Modernism: the new?

Simon Gikandi’s article, “Picasso, Africa and the Schemata of Difference” mentioned that “even when artists such as Picasson questioned colonial practices, they seemed to reproduce the colonist model of African societies; they questioned the practice but not the theory of colonialism. This structure- the questioning of practice and the aceptance of the theory- tends to be reproduced when we don’t interrogate the idea of Africa in modern art.” This passage particularly caught my eye as I felt that this aptly decribes the changing relations between countries with the advent of modernism. To me, I feel that modernism is not just about revelations in art and the literary forms but it also encompasses the change of political, economic and cultural forces in the world. in these sense, modernism not only gave rein to the freedom of space and time, but the world war which preceded it shattered a world view built on foundation of illusions. To me, the freedom of space and time in modernism enabled people to discover the world in new perspectives which were repressed. It can perhaps be suggested that the “new forms” being discovered in the world as a mirror to the establishment of “new forms” in literary works and art even though they are not really new.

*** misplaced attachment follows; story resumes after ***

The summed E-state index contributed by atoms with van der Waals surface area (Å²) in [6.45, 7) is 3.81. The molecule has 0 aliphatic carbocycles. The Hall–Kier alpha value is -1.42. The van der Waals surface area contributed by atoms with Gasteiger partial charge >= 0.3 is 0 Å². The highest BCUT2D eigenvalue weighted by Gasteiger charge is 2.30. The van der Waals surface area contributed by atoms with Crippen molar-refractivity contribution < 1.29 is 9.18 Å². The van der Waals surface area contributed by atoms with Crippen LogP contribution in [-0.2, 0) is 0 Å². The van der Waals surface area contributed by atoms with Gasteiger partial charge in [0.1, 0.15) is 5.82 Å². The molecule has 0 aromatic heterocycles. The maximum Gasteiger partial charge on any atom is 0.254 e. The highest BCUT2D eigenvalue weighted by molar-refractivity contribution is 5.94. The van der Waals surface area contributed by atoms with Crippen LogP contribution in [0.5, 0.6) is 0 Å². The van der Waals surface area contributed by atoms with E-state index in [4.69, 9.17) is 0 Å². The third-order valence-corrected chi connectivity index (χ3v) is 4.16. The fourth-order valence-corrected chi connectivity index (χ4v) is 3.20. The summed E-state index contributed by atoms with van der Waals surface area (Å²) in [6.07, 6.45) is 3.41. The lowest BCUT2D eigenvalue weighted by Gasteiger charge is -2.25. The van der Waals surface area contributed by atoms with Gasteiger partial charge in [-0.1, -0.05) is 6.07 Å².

With this in mind, it can also be suggested that just as the reading titled “Mimesis” suggested, modernism is not a new concept. Rather, it is an expansion of the old of which artists and writers try to pass of as a novelty. Yet, it is interesting to note that many consider it to be a breakthrough period because as all the three readings have shown, at least for me, that it is a circulatory system of power beneath all the fancy terms that are being endowed on it.